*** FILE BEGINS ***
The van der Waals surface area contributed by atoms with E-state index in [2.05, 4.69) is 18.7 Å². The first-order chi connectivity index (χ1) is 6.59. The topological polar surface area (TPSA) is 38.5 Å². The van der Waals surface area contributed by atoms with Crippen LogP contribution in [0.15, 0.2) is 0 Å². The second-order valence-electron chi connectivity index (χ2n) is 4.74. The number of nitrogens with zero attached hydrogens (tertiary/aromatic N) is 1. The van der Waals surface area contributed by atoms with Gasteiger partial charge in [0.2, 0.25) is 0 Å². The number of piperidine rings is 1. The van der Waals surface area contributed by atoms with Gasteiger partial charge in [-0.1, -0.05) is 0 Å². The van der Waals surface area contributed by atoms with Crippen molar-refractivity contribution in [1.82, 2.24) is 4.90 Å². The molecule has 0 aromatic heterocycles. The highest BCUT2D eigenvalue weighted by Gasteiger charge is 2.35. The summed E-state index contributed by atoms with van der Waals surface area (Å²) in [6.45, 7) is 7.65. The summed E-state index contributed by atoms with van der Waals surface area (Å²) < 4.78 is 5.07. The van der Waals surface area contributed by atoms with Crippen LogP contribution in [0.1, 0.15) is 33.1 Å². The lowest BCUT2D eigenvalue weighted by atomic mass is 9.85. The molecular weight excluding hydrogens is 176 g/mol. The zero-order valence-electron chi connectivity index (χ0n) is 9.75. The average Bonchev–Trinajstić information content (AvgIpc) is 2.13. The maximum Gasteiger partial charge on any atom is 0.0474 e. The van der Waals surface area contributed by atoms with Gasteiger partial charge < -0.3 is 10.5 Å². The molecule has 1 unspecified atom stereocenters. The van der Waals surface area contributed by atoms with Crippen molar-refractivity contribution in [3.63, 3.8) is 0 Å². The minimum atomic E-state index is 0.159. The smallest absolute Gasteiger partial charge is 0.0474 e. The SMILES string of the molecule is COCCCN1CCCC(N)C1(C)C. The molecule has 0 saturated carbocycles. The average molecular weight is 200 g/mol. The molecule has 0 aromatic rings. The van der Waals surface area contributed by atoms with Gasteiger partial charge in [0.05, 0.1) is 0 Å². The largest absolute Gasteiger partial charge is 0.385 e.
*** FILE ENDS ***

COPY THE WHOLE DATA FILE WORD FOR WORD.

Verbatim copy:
The van der Waals surface area contributed by atoms with E-state index in [2.05, 4.69) is 18.7 Å². The first-order chi connectivity index (χ1) is 6.59. The topological polar surface area (TPSA) is 38.5 Å². The van der Waals surface area contributed by atoms with Crippen LogP contribution in [0.15, 0.2) is 0 Å². The second-order valence-electron chi connectivity index (χ2n) is 4.74. The number of nitrogens with zero attached hydrogens (tertiary/aromatic N) is 1. The van der Waals surface area contributed by atoms with Gasteiger partial charge in [0.2, 0.25) is 0 Å². The number of piperidine rings is 1. The van der Waals surface area contributed by atoms with Gasteiger partial charge in [-0.1, -0.05) is 0 Å². The van der Waals surface area contributed by atoms with Crippen molar-refractivity contribution in [1.82, 2.24) is 4.90 Å². The molecule has 0 aromatic heterocycles. The highest BCUT2D eigenvalue weighted by Gasteiger charge is 2.35. The summed E-state index contributed by atoms with van der Waals surface area (Å²) in [6.45, 7) is 7.65. The summed E-state index contributed by atoms with van der Waals surface area (Å²) < 4.78 is 5.07. The van der Waals surface area contributed by atoms with Crippen LogP contribution in [0.1, 0.15) is 33.1 Å². The lowest BCUT2D eigenvalue weighted by atomic mass is 9.85. The molecular weight excluding hydrogens is 176 g/mol. The zero-order valence-electron chi connectivity index (χ0n) is 9.75. The average Bonchev–Trinajstić information content (AvgIpc) is 2.13. The maximum Gasteiger partial charge on any atom is 0.0474 e. The van der Waals surface area contributed by atoms with Gasteiger partial charge < -0.3 is 10.5 Å². The molecule has 1 unspecified atom stereocenters. The van der Waals surface area contributed by atoms with Crippen molar-refractivity contribution in [3.63, 3.8) is 0 Å². The minimum atomic E-state index is 0.159. The smallest absolute Gasteiger partial charge is 0.0474 e. The SMILES string of the molecule is COCCCN1CCCC(N)C1(C)C. The molecule has 0 saturated carbocycles. The average molecular weight is 200 g/mol. The molecule has 0 aromatic rings. The van der Waals surface area contributed by atoms with Gasteiger partial charge in [0.05, 0.1) is 0 Å². The largest absolute Gasteiger partial charge is 0.385 e.